Grant makes some really good points. One similar one I was going to make is that in general you want to combine multiple weaker models into one stronger model. So whereas each model may fail transaction costs on its own, after combining them the resulting model will be better than the sum of the parts and possibly do fine after transaction costs and such.
In response to backtesting, generally backtesting should be the final test done in a series of many rigorous statistical tests. Namely, some consider it a way to develop algorithms, but for concerns that Lucas raises (mainly overfitting) one generally wants to spend most of one's time in research and then backtest only when you've convinced yourself that one's model (often combined alpha factor) works. The purposes of the backtest are mainly as follows:
- See if your model survives real world liquidity/turnover constraints.
- See if your model survives real world market impact (slippage) constraints.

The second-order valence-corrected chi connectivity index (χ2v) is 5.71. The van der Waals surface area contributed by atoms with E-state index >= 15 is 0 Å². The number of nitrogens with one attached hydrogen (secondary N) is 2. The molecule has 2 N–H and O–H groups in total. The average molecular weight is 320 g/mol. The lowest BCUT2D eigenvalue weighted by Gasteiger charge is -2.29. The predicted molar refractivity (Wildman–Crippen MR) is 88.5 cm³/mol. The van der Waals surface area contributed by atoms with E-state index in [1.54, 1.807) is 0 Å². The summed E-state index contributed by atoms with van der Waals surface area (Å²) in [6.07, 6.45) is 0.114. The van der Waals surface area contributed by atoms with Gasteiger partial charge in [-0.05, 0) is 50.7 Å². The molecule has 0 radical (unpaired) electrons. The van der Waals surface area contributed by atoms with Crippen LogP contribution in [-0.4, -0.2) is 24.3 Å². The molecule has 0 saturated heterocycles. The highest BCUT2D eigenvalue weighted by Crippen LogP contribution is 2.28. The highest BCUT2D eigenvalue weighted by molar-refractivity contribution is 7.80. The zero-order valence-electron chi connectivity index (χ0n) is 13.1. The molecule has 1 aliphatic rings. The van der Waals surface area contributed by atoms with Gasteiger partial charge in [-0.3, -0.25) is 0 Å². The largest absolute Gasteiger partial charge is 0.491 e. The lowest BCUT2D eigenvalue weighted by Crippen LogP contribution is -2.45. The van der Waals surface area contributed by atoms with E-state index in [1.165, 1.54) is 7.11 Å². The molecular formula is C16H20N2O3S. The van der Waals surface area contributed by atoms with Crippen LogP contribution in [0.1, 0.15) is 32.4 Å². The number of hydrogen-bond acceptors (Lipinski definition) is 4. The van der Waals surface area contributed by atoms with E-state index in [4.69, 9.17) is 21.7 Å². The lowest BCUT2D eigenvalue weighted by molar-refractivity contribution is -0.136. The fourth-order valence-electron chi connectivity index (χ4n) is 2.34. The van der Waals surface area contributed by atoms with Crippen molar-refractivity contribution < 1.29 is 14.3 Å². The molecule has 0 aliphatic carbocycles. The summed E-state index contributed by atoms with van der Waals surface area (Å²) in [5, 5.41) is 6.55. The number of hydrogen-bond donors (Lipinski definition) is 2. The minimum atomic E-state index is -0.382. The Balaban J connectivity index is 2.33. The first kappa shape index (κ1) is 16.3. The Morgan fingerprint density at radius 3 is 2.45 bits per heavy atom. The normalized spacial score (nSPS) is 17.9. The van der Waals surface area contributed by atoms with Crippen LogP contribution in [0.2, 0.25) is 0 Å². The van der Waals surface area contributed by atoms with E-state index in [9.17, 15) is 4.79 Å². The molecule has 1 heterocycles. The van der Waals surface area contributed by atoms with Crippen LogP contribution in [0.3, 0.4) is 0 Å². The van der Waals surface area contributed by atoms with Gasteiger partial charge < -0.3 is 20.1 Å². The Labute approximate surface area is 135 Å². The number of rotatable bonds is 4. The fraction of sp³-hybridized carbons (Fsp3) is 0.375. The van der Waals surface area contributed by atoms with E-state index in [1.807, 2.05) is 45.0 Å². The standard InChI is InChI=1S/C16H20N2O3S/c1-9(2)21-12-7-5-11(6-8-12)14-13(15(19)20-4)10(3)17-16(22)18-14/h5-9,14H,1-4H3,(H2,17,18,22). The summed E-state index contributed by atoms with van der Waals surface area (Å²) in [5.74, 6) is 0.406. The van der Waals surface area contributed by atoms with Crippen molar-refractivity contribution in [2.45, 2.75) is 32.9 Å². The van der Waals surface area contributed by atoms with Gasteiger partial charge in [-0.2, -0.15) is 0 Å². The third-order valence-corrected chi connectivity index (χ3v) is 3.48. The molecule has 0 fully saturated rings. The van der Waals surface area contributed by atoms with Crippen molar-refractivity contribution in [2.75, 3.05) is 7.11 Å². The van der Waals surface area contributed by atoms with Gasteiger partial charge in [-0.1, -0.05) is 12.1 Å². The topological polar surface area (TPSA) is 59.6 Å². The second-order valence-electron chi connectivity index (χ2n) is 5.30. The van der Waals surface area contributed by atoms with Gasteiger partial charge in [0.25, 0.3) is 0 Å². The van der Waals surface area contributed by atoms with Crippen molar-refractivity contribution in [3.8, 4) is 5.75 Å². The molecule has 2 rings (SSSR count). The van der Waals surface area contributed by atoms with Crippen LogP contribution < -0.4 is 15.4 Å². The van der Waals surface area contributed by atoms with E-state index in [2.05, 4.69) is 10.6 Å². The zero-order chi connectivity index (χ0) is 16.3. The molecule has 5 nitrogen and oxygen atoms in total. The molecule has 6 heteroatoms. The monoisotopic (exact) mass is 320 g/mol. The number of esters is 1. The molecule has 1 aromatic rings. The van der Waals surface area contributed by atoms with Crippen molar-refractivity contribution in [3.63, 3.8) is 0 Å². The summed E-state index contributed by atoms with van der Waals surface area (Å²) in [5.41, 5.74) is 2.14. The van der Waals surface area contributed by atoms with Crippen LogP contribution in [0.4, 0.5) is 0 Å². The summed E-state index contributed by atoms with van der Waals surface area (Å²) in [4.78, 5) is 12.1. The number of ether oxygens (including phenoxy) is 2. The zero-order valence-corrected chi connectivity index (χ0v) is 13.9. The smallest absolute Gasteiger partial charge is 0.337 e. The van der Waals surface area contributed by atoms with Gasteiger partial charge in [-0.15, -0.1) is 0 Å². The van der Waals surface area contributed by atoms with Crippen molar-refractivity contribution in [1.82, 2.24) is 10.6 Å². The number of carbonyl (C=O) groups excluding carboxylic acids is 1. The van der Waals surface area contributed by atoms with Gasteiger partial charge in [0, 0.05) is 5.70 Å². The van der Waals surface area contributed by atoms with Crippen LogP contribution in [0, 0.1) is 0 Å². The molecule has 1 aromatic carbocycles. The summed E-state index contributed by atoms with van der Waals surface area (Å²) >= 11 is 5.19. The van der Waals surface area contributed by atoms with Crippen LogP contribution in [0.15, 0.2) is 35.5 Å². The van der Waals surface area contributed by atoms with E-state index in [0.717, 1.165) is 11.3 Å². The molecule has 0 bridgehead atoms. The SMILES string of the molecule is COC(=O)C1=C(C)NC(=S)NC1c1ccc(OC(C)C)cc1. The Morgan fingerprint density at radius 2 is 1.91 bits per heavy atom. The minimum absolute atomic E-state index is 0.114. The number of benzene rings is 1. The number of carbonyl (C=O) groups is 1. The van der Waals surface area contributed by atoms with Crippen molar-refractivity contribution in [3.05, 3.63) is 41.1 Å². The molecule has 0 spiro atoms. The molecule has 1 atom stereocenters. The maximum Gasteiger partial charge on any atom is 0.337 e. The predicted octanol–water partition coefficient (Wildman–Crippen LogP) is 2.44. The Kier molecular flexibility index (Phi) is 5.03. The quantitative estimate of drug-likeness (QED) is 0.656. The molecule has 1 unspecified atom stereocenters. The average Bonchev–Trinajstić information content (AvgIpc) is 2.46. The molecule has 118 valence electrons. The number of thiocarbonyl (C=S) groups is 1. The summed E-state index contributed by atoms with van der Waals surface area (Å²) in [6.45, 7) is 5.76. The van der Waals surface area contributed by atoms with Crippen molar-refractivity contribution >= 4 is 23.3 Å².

- See how much these constraints eat into your returns.
- See how much transaction costs eat into your returns.
- Estimate capacity range.
Basically I'm not sure if I can think of a specific case where I would try to run a backtest with 0 commissions, but certainly I would probably do a parameter sweep across a range of assumptions for commissions, slippage, liquidity, and capital to get a sense of how robust the model is to different possible market and execution conditions as well as see which parameters cause the biggest drop-off in returns. For instance, you might find your high turnover model is generally okay under different liquidity assumptions, as it trades very liquid stocks, but transaction costs will quickly change the estimated returns. Or you might find that a model which is okay under one set of assumed parameters quickly breaks under a small tweak to one of the conditions, indicating fragility.
Lastly you want to check that your model will work under the execution conditions of the brokerage in which you plan to execute. Every brokerage has different parameters as discussed above, so it's a consideration when developing and deploying models.
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